South Africa will give the green light in the next 12 months to companies looking to explore for shale gas under the semi-arid Karoo Basin, the government said on March 8, more than six years after firms such as Royal Dutch Shell (NYSE: RDS.A) applied for licenses.
Shell, Falcon Oil & Gas and Bundu Gas & Oil are among five companies which have applied for exploration licenses being reviewed by South Africa's Petroleum Agency, the regulator said on March 8.
The Petroleum Agency will submit its recommendations to the government by early May. The ministry of mineral resources will make the final decision on granting licenses.
"One area of real opportunity for South Africa is the exploration of shale gas," cabinet ministers responsible for the economy said in a statement.
"Exploration activities are scheduled to commence in the next financial year. This will lead to excellent prospects for beneficiation and add value to our mineral wealth."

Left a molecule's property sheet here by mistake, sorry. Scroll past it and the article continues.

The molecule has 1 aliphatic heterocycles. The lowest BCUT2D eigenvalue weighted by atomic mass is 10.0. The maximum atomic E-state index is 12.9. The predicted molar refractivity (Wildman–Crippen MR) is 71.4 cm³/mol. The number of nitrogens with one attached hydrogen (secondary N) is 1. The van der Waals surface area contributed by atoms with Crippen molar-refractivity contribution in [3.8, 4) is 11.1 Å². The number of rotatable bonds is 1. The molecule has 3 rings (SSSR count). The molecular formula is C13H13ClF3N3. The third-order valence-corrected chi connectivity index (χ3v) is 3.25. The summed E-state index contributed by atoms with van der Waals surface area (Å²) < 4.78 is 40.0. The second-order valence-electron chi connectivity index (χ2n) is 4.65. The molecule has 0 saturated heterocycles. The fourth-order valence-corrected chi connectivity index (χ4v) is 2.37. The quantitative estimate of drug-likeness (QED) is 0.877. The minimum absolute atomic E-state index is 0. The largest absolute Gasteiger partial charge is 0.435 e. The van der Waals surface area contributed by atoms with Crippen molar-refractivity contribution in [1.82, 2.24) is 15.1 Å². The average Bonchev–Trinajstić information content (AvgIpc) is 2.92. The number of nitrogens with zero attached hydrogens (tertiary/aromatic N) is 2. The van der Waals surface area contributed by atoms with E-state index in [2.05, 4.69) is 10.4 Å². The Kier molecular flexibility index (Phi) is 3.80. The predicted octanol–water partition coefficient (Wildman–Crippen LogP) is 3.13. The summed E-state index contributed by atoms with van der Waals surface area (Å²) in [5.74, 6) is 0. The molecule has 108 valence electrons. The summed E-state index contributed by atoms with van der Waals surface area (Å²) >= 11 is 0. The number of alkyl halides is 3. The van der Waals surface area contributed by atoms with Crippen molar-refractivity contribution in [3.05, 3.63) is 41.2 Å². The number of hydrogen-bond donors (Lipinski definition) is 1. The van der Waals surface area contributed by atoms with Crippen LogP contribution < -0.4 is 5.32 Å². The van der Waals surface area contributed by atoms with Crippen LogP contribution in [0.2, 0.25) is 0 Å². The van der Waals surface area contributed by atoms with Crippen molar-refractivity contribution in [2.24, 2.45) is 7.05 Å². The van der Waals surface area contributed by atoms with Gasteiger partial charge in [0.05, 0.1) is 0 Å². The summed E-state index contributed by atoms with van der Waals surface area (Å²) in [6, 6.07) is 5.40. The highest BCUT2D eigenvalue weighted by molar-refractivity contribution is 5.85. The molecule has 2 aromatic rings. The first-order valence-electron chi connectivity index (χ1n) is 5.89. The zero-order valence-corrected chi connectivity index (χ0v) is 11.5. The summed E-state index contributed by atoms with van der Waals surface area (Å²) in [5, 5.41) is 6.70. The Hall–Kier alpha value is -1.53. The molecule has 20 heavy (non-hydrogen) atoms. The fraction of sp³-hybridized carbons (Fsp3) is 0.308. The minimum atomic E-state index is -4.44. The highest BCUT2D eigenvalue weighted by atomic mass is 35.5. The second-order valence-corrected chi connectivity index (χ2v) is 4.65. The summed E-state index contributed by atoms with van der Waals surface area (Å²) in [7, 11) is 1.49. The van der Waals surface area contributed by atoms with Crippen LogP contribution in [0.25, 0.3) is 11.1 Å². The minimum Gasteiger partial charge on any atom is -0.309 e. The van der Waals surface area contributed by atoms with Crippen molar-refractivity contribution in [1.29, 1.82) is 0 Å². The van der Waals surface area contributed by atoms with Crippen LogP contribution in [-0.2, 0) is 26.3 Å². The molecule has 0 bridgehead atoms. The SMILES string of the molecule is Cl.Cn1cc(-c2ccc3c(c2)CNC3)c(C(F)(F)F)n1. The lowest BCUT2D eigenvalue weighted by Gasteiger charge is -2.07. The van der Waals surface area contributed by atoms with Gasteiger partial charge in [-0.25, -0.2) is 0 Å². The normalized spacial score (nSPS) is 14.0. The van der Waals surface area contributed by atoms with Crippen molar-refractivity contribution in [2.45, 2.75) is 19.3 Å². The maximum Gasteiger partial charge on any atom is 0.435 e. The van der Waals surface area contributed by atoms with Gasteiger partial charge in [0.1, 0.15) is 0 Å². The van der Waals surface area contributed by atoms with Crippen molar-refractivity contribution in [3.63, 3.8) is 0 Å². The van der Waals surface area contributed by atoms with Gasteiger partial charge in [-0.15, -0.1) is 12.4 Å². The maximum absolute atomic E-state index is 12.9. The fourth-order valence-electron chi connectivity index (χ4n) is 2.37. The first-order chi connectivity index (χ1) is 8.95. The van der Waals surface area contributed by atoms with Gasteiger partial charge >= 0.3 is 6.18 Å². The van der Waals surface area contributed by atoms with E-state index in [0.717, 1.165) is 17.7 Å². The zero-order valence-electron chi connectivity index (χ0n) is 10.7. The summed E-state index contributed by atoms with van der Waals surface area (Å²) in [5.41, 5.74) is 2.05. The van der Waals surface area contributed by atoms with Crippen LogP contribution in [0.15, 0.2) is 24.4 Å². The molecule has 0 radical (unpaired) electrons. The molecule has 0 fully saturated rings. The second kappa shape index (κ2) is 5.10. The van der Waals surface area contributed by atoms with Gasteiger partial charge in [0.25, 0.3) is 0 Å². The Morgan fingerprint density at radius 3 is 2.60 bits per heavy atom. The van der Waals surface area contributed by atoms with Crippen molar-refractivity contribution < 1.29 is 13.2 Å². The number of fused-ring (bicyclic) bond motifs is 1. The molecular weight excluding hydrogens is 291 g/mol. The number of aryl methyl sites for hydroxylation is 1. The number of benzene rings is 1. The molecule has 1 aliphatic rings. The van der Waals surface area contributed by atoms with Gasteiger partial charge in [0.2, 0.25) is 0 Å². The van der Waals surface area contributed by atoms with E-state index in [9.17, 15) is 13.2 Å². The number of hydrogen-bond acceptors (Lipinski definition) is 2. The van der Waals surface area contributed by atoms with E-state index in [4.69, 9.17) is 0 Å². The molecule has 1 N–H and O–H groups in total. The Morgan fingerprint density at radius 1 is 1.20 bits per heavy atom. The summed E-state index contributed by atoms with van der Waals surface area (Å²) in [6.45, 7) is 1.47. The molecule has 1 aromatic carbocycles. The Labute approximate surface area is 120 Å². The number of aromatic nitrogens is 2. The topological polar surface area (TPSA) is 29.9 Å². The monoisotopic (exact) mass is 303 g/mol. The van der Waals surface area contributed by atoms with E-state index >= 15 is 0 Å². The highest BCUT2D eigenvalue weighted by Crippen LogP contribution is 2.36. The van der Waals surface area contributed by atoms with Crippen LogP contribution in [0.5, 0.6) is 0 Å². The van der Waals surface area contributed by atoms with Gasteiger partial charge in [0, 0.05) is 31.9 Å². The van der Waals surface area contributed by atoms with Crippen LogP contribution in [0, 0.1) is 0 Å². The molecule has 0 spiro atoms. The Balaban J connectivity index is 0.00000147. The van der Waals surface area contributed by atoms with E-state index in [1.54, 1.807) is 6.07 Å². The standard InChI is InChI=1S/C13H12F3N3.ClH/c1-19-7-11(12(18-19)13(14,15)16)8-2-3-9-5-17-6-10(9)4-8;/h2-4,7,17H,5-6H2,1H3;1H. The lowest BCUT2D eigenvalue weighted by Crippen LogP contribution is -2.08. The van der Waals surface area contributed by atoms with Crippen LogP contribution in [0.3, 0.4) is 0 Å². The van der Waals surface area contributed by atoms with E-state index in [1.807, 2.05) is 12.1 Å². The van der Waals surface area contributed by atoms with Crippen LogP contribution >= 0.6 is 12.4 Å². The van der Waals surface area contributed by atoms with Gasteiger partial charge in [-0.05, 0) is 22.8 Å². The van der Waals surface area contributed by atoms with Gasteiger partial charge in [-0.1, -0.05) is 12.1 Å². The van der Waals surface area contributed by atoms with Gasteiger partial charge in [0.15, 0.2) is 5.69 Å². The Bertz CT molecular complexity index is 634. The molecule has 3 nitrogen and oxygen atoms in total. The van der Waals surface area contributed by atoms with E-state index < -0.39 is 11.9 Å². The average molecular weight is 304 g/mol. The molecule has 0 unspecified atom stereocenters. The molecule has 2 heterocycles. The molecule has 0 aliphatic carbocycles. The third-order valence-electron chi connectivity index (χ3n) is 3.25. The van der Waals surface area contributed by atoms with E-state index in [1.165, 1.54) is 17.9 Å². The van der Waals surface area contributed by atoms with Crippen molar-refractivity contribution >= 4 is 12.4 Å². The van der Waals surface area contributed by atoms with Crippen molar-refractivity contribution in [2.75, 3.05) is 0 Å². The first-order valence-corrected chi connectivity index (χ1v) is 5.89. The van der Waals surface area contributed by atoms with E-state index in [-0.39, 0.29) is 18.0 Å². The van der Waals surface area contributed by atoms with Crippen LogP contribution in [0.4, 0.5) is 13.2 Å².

Shell said in March 2015 that it was pulling back from shale gas projects in South Africa due to lower energy prices and delays in obtaining exploration licenses.
The energy major, however, said on March 8 that it could still have an interest in exploring the Karoo.
"Should attractive commercial terms be put in place, the Karoo project could compete favorably within Shell's global tight/shale gas and oil portfolio," the company told Reuters.
The Karoo region is believed to hold up to 390 trillion cubic feet (Tcf) of technically recoverable gas reserves.
A study commissioned by Shell said extracting 50 Tcf or 12.8% of potential reserves would add $20 billion or 0.5% of GDP to the South African economy every year for 25 years and create 700,000 jobs.
Environmental advocacy groups and landowners in the Karoo, a vast semi-desert wilderness stretching across the heart of South Africa, have argued that exploring for shale by hydraulic fracturing would cause huge environmental damage.
Pretoria has been accused of dragging its heels in finalizing policy for gas and oil exploration.